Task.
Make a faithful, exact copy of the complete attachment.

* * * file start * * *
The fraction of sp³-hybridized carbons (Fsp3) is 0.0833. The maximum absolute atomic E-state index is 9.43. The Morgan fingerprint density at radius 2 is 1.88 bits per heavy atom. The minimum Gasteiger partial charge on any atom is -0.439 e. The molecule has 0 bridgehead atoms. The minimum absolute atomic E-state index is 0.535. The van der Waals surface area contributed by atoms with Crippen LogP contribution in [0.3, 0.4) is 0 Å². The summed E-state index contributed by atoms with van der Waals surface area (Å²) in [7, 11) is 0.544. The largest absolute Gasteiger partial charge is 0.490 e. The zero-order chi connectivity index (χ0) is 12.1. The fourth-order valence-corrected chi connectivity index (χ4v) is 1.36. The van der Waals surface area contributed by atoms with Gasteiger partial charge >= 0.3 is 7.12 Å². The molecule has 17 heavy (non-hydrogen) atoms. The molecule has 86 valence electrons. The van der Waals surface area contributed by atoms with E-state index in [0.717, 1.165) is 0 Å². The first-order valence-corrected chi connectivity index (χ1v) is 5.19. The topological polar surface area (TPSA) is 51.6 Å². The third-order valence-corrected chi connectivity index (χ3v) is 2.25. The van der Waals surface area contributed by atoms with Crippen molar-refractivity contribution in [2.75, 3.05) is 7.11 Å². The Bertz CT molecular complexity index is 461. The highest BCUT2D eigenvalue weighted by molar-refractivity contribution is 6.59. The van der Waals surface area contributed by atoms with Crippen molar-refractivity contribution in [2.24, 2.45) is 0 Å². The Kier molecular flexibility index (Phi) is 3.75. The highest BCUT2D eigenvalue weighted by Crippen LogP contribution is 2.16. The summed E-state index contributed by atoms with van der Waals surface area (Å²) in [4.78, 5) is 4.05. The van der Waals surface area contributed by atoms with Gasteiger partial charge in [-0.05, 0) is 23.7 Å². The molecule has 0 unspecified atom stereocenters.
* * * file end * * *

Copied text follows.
The fraction of sp³-hybridized carbons (Fsp3) is 0.0833. The maximum absolute atomic E-state index is 9.43. The Morgan fingerprint density at radius 2 is 1.88 bits per heavy atom. The minimum Gasteiger partial charge on any atom is -0.439 e. The molecule has 0 bridgehead atoms. The minimum absolute atomic E-state index is 0.535. The van der Waals surface area contributed by atoms with Crippen LogP contribution in [0.3, 0.4) is 0 Å². The summed E-state index contributed by atoms with van der Waals surface area (Å²) in [7, 11) is 0.544. The largest absolute Gasteiger partial charge is 0.490 e. The zero-order chi connectivity index (χ0) is 12.1. The fourth-order valence-corrected chi connectivity index (χ4v) is 1.36. The van der Waals surface area contributed by atoms with Gasteiger partial charge >= 0.3 is 7.12 Å². The molecule has 17 heavy (non-hydrogen) atoms. The molecule has 86 valence electrons. The van der Waals surface area contributed by atoms with E-state index in [0.717, 1.165) is 0 Å². The first-order valence-corrected chi connectivity index (χ1v) is 5.19. The topological polar surface area (TPSA) is 51.6 Å². The third-order valence-corrected chi connectivity index (χ3v) is 2.25. The van der Waals surface area contributed by atoms with Crippen molar-refractivity contribution in [2.75, 3.05) is 7.11 Å². The Bertz CT molecular complexity index is 461. The highest BCUT2D eigenvalue weighted by molar-refractivity contribution is 6.59. The van der Waals surface area contributed by atoms with Crippen molar-refractivity contribution in [2.24, 2.45) is 0 Å². The Kier molecular flexibility index (Phi) is 3.75. The highest BCUT2D eigenvalue weighted by Crippen LogP contribution is 2.16. The summed E-state index contributed by atoms with van der Waals surface area (Å²) in [4.78, 5) is 4.05. The van der Waals surface area contributed by atoms with Gasteiger partial charge in [-0.05, 0) is 23.7 Å². The molecule has 0 unspecified atom stereocenters.